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Showing posts from January, 2013

Walt Simonson on Writing

Those who know me know how much I love Marvel's Thor character. Those who know me well know how much I utterly adore Walt Simonson's run with that character. It's one of the most formative reading experiences I've ever had in comics and I really loved everything about it since I was young.  You can imagine my excitement when I was given an opportunity to speak to Mr. Simonson last year for The Huffington Post and for Big Shiny Robot! We talked about quite a lot of things, but the interview was mainly about the re-release of his adaptation of the film Alien. Our conversation ran long though, and I couldn't pass up the opportunity to talk to him about Thor (and his time on Marvel's Star Wars book.) Through that conversation, we talked a bit about writing his run on Thor and I felt like some of the things he said would be useful to you guys. It was certainly useful to me. The first question I asked about was the ability to turn Thor into a frog and

7 of 7

Once again, my friend and author R.T. Kaelin has got me on another one of these chain things and this one proved too interesting to ignore. It's called 7 of 7 and it's very simple.  You go to line 7 of page 7 or page 77 of your current work in progress and reveal the 7 lines that follow.  I have three unpublished books and I thought it might be fun to do this with all three of them. I figured I'd tell you a bit about each of them. The first is 'The Serpents Head." This book is coming out in June and is an sci-fi western if with a Sergio Leone sensibility. It's about a gunslinger on the frontier of space who comes across a village massacred by a posse of creatures called Glicks. The only survivors, three young children, are taken in by the stranger, who is convinced to help them try to rescue another young girl who had been kidnapped by the murderers. So, here's 7 lines starting with 7 lines on page 7. A few, particularly those on the outskir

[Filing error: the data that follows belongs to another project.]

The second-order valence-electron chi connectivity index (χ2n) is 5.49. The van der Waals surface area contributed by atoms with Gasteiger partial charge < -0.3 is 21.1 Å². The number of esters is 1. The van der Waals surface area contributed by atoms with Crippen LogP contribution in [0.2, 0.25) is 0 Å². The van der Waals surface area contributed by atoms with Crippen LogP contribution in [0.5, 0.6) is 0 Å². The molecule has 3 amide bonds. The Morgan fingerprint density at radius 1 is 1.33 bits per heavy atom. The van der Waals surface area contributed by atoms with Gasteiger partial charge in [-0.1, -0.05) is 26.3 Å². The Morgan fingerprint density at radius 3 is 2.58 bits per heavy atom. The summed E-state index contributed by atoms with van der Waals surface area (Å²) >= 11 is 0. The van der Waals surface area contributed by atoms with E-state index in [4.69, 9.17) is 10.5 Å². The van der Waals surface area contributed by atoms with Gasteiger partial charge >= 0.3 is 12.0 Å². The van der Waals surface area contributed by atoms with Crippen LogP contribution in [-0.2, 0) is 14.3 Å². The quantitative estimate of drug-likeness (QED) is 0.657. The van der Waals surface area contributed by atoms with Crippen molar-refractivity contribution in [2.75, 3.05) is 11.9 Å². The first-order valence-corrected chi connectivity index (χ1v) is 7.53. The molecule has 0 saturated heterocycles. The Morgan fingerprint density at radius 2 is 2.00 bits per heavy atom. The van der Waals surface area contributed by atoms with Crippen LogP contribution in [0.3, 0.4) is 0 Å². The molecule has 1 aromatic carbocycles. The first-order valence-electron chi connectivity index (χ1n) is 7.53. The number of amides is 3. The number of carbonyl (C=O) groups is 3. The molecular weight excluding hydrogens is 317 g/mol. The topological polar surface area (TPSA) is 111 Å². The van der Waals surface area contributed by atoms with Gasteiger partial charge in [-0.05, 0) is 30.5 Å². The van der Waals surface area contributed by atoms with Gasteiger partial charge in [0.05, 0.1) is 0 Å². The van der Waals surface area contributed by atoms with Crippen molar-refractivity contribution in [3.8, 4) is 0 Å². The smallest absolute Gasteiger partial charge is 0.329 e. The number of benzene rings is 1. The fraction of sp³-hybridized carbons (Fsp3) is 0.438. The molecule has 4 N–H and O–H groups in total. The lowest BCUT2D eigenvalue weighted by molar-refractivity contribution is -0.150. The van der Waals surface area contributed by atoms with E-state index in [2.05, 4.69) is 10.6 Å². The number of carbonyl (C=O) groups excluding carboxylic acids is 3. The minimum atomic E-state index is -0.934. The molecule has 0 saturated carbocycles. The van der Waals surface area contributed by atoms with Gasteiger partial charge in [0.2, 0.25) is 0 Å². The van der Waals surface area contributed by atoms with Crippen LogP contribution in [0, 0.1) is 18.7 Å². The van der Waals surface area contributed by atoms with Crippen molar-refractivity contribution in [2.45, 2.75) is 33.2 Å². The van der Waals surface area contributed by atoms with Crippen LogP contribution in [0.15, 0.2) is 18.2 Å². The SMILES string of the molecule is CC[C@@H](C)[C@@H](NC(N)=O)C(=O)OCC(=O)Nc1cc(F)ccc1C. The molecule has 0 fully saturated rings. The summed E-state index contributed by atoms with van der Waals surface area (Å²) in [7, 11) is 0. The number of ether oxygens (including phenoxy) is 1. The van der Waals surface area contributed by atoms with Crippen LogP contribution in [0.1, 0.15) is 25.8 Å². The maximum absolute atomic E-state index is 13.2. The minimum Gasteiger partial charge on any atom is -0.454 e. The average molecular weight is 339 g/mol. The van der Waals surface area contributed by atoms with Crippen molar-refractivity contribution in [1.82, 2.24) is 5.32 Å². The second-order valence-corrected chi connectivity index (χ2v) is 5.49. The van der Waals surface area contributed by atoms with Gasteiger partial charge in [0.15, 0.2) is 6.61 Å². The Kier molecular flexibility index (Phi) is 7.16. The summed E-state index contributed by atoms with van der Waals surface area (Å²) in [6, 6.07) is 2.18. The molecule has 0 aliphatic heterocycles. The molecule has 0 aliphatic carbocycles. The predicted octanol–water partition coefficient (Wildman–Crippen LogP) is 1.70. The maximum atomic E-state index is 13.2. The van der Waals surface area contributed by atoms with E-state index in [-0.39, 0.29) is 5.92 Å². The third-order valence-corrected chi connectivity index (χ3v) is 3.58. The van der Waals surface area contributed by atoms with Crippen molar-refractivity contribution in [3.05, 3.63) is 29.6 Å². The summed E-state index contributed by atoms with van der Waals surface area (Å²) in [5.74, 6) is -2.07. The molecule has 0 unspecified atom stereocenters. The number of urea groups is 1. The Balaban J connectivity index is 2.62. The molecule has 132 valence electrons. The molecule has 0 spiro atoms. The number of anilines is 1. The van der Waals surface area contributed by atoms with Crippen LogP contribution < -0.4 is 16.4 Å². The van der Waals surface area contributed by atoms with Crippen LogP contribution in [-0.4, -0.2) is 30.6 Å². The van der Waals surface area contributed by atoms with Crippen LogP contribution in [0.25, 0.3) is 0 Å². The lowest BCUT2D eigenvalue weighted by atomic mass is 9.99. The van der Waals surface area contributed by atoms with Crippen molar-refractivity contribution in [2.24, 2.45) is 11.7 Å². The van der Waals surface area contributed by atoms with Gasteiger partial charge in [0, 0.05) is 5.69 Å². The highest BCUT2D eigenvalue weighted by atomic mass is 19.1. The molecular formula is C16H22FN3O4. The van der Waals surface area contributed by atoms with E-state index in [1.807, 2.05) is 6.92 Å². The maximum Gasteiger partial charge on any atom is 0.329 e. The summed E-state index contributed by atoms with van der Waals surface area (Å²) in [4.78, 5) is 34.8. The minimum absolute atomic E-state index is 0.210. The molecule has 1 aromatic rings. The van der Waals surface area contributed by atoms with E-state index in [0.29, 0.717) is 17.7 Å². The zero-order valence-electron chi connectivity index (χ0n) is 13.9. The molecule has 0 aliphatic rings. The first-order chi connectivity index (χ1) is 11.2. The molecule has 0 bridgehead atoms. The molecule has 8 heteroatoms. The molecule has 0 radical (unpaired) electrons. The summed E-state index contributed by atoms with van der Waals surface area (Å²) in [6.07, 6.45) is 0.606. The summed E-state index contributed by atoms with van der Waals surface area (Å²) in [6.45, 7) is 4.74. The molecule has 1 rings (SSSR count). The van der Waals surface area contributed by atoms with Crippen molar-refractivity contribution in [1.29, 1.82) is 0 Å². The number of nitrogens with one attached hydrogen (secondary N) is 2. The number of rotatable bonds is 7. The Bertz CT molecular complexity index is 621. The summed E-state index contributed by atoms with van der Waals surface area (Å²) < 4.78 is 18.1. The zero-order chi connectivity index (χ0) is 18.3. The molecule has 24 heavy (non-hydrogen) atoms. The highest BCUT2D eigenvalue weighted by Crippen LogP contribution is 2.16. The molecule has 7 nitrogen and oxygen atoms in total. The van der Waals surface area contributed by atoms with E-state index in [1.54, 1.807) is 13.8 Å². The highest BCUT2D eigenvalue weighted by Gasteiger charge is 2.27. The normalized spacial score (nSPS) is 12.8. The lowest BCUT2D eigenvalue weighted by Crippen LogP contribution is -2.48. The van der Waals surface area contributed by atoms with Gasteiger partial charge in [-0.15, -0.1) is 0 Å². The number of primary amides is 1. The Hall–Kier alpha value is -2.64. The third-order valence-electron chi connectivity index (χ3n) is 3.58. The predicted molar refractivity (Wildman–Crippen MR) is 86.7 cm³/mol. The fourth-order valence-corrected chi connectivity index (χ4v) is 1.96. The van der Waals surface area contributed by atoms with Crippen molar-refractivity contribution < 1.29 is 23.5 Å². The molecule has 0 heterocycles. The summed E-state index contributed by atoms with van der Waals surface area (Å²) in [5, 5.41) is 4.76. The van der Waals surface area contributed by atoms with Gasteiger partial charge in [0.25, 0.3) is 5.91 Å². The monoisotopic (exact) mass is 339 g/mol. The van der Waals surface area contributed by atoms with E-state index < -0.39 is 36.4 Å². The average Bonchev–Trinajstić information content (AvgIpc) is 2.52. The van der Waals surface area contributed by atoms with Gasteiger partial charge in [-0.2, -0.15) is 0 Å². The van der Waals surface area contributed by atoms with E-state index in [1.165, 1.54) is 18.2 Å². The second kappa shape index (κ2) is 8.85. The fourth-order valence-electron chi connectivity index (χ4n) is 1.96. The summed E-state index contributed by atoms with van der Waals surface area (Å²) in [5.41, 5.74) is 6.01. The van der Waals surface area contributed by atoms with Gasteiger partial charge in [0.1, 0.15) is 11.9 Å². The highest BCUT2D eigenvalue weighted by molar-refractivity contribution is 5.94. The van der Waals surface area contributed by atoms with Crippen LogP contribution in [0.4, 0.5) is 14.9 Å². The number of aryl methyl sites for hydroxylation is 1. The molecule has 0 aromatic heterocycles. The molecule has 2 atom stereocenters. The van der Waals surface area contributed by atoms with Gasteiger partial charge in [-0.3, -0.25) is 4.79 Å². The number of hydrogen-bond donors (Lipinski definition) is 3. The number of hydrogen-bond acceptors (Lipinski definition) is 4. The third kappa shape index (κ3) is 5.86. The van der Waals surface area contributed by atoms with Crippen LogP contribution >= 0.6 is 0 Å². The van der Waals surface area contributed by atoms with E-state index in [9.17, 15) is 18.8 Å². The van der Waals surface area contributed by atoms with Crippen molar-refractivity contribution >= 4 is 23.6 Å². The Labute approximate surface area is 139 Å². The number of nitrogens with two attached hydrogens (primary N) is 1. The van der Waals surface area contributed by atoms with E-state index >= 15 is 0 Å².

Guest Post: Janine Spendlove on Interacting with Readers

My good friend and fellow author, Janine Spendlove , is taking over this space to talk to you about interacting with potential readers. She's written the incredible War of the Seasons trilogy , a YA Fantasy that's definitely worth your time. But for once, you're not here to read what I have to say, so I'll let her take it away: Bryan Young and I met camping in line for Star Wars: Episode I. This should tell you most of what you need to know about our friendship. I count myself blessed that not only is Bryan one of my very best friends (and has been for well over a decade now), but that we've been able to work together & encourage each other on our personal "writing" journeys. When we decided to guest post on each other's blogs I asked Bryan write a piece on finding time to write (he's one of the busiest people I know), and he asked me to write "a piece about the importance of networking with other writers and not being a jerk, since y